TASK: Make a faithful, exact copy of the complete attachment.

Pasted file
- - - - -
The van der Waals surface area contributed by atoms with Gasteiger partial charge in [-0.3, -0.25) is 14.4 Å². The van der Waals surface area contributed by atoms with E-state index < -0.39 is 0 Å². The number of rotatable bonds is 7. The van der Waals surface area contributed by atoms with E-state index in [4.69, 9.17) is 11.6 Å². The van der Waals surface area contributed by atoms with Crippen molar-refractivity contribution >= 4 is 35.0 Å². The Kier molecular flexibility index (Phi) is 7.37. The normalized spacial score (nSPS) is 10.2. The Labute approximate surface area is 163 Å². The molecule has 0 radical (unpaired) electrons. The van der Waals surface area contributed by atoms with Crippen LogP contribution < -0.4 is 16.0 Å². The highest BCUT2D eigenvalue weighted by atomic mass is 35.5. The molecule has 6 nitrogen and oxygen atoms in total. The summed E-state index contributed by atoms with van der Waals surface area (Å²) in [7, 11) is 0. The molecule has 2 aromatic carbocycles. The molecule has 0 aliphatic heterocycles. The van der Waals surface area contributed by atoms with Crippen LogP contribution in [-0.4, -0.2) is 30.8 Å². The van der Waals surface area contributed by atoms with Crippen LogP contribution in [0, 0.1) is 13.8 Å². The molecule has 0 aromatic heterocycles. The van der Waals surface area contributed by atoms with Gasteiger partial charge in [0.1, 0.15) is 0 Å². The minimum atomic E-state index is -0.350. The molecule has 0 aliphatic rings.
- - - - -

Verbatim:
The van der Waals surface area contributed by atoms with Gasteiger partial charge in [-0.3, -0.25) is 14.4 Å². The van der Waals surface area contributed by atoms with E-state index < -0.39 is 0 Å². The number of rotatable bonds is 7. The van der Waals surface area contributed by atoms with E-state index in [4.69, 9.17) is 11.6 Å². The van der Waals surface area contributed by atoms with Crippen molar-refractivity contribution >= 4 is 35.0 Å². The Kier molecular flexibility index (Phi) is 7.37. The normalized spacial score (nSPS) is 10.2. The Labute approximate surface area is 163 Å². The molecule has 0 radical (unpaired) electrons. The van der Waals surface area contributed by atoms with Crippen LogP contribution < -0.4 is 16.0 Å². The highest BCUT2D eigenvalue weighted by atomic mass is 35.5. The molecule has 6 nitrogen and oxygen atoms in total. The summed E-state index contributed by atoms with van der Waals surface area (Å²) in [7, 11) is 0. The molecule has 2 aromatic carbocycles. The molecule has 0 aliphatic heterocycles. The van der Waals surface area contributed by atoms with Crippen LogP contribution in [-0.4, -0.2) is 30.8 Å². The van der Waals surface area contributed by atoms with Crippen LogP contribution in [0, 0.1) is 13.8 Å². The molecule has 0 aromatic heterocycles. The van der Waals surface area contributed by atoms with Gasteiger partial charge in [0.1, 0.15) is 0 Å². The minimum atomic E-state index is -0.350. The molecule has 0 aliphatic rings.